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Skol Schemes, Defense Edition: A Vic Fangio Coverage Primer for an Ed Donatell World

Looking at Vic Fangio’s coverage menu that will influence Ed Donatell’s defense.

San Francisco 49ers v Minnesota Vikings John Autey / MediaNews Group / St. Paul Pioneer Press via Getty Images

In our first Skol Schemes, we took a look at the building blocks of Kevin O’Connell’s passing game. Here we go deep on the coverage structures that Vic Fangio has run in his time with current Minnesota Vikings Defensive Coordinator Ed Donatell. Fangio and Donatell worked together in San Francisco, Chicago, and Denver. Calls, coverages, and adjustments can change week to week by game plan, but this should serve as a strong introduction to what we can expect from Donatell’s Vikings and other defenses around the league that have picked fruit from the Fangio coaching tree.

Personnel, Strength, and Spacing

To begin to understand how Vic Fangio’s defensive structure works, it helps to have a basic understanding of three separate introductory concepts: personnel, passing strength, and field zones.

As the game continues to see more talented hybrid players, positional lines blur. In nickel or sub personnel, the defense could be called a 4-2-5 visually (4 linemen, 2 linebackers, 5 defensive backs) but also described as a 2-4-5 because the two rushing defensive ends play outside linebacker in base sets. These distinctions are not pivotal to get a basic grasp of coverages, but Vic Fangio uses different terms for similar coverages out of different personnel groups. Positional versatility also encourages a varied front structure.

Football is a game often played on the hashes. At the high school and college levels, defenses may make their calls based on the wide side or short side of the field. This allows the defense to be lined up quicker in tempo situations and is more applicable to the field’s spacing. At the NFL level, the narrow hashes allow the defense to function similarly regardless of where the ball is spotted because there is a much smaller discrepancy between the wide side and short side of the field when compared to the lower levels. Thus, the Fangio tree can call some of their coverages to the passing strength without the spacing concerns that a high school team would have to deal with:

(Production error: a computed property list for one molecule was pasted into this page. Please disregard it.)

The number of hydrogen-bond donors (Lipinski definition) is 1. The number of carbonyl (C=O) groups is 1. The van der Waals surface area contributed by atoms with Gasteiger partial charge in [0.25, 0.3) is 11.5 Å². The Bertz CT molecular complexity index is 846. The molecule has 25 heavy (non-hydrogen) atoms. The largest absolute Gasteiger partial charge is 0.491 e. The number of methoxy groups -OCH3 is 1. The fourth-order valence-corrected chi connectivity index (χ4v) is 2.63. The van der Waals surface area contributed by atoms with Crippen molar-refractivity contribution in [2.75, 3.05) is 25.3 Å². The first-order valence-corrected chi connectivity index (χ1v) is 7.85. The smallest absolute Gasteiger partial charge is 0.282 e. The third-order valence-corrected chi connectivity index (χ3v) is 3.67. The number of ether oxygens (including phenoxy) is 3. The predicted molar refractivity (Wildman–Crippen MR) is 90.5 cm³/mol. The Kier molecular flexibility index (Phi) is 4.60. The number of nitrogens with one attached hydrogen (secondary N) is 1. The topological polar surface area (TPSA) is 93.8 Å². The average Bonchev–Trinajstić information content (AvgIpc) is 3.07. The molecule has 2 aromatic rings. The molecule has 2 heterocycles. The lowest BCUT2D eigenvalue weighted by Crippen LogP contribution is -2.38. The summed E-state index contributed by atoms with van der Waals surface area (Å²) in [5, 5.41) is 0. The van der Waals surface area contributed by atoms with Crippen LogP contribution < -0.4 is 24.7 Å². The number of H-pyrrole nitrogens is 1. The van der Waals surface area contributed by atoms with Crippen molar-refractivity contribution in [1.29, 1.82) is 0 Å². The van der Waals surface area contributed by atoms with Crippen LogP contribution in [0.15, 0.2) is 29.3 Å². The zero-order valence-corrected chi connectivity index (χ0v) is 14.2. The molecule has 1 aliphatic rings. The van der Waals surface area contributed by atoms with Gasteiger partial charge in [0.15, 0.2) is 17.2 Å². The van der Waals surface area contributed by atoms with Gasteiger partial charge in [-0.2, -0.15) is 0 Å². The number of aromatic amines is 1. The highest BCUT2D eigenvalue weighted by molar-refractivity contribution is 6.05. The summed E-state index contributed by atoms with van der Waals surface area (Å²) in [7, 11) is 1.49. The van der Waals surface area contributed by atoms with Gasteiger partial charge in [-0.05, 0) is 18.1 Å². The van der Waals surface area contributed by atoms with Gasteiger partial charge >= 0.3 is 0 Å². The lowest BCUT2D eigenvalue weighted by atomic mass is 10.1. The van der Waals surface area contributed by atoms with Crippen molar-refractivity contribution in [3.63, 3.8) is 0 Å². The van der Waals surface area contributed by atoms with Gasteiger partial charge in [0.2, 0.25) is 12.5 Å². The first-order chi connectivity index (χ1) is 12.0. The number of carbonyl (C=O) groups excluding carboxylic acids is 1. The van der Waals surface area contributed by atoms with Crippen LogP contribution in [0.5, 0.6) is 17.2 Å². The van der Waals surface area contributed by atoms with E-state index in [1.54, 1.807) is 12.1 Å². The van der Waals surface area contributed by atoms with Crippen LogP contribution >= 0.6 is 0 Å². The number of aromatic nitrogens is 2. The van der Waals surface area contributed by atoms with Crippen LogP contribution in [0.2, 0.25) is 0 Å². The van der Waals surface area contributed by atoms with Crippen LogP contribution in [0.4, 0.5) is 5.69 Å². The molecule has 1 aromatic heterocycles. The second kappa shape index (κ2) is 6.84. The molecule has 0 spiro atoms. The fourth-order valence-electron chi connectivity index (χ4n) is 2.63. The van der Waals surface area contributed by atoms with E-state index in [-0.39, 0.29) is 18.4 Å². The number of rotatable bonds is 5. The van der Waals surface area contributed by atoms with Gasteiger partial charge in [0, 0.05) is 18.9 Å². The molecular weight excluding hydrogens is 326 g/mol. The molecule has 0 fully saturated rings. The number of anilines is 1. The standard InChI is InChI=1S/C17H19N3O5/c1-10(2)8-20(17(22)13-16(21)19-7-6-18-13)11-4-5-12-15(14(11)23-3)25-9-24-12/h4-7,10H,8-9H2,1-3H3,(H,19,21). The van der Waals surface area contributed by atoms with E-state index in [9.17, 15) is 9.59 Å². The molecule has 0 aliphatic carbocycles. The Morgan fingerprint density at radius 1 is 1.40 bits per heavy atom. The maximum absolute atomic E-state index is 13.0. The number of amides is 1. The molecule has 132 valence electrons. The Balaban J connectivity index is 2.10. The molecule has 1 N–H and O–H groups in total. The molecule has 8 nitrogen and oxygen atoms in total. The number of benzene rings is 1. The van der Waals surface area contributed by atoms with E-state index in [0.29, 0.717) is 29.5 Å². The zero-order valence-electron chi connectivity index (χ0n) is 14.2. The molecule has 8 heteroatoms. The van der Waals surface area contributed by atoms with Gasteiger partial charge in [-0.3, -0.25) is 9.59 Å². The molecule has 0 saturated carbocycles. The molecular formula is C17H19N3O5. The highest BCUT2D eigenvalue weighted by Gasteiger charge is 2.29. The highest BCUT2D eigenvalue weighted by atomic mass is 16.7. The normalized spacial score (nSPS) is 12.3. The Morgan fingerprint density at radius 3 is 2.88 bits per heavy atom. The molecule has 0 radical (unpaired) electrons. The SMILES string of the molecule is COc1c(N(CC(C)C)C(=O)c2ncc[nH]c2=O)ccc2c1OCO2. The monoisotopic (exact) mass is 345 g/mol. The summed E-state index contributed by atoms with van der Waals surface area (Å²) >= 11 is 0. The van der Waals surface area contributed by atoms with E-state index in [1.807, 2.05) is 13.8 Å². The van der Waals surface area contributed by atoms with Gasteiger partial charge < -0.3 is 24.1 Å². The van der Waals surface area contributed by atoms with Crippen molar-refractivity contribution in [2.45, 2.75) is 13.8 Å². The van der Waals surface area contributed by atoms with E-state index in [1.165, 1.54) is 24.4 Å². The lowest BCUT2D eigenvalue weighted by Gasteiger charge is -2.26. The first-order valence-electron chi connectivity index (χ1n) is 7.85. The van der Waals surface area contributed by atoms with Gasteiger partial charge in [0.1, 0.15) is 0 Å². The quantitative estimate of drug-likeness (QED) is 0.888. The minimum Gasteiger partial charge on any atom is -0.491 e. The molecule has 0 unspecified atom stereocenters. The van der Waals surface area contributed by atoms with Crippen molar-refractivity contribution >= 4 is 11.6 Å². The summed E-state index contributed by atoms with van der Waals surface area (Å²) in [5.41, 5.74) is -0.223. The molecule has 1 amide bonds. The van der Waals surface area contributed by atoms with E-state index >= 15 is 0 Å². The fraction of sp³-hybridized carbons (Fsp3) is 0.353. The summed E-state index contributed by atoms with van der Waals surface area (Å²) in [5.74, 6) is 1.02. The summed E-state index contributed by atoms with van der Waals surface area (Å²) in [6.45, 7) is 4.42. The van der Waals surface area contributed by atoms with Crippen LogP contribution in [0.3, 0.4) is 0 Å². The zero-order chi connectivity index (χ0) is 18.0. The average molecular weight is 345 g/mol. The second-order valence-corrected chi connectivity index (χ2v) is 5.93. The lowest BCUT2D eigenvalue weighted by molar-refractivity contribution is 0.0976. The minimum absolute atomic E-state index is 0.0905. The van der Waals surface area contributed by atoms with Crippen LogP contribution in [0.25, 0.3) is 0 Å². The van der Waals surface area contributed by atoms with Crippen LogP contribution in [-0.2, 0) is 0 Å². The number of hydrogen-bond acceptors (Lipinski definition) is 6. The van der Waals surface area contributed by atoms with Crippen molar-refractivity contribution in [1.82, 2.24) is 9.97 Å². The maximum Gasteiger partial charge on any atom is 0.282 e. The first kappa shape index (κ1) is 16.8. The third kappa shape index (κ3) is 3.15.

Separating defenses into strictly zone or man fails to appreciate the nuances of pass coverage technique. Coverages can fall into categories including, but not limited to, man (man no matter what), man match (man unless a certain set of routes occur), zone (drop to a spot with vision on the QB and WRs), or zone match (work to a spot but also match routes or receivers through the zone based on certain calls). Coaches can reasonably disagree on these classifications, but the Fangio system makes clear that there is more to life than just man and zone. Before getting into coverages, it will help to visualize the pass zones on the field:

It is often difficult to tell what coverage a Fangio defense is playing because of the way their defensive backs line up and relate to routes. Depending on the offense’s pattern distributions, certain rules will not be triggered. Cornerbacks will start in press but then drop back, while safeties wait until the last second to rotate to their responsibility. We will start our journey with Cover 4.

Cover 4 (Quads) (Trix)

Vic Fangio uses “4” in base personnel and “Quads” in nickel personnel for what you will see Madden call Cover 4:

Quads also has a Trix call versus 3x1 sets. Trix allows the back side (away from the passing strength) safety to look to the front side in order to combat a vertical or deep crosser from the innermost receiver (3). The cornerback and linebacker to the back side would then have to take the receiver and running back in man coverage. Trix relieves stress from the passing strength linebacker by allowing the defense to play a vertical stem from 3 from depth with a coverage player instead of chasing Tyreek Hill with a linebacker.

Cover 6 (Stuff/Quarter, Quarter, Half)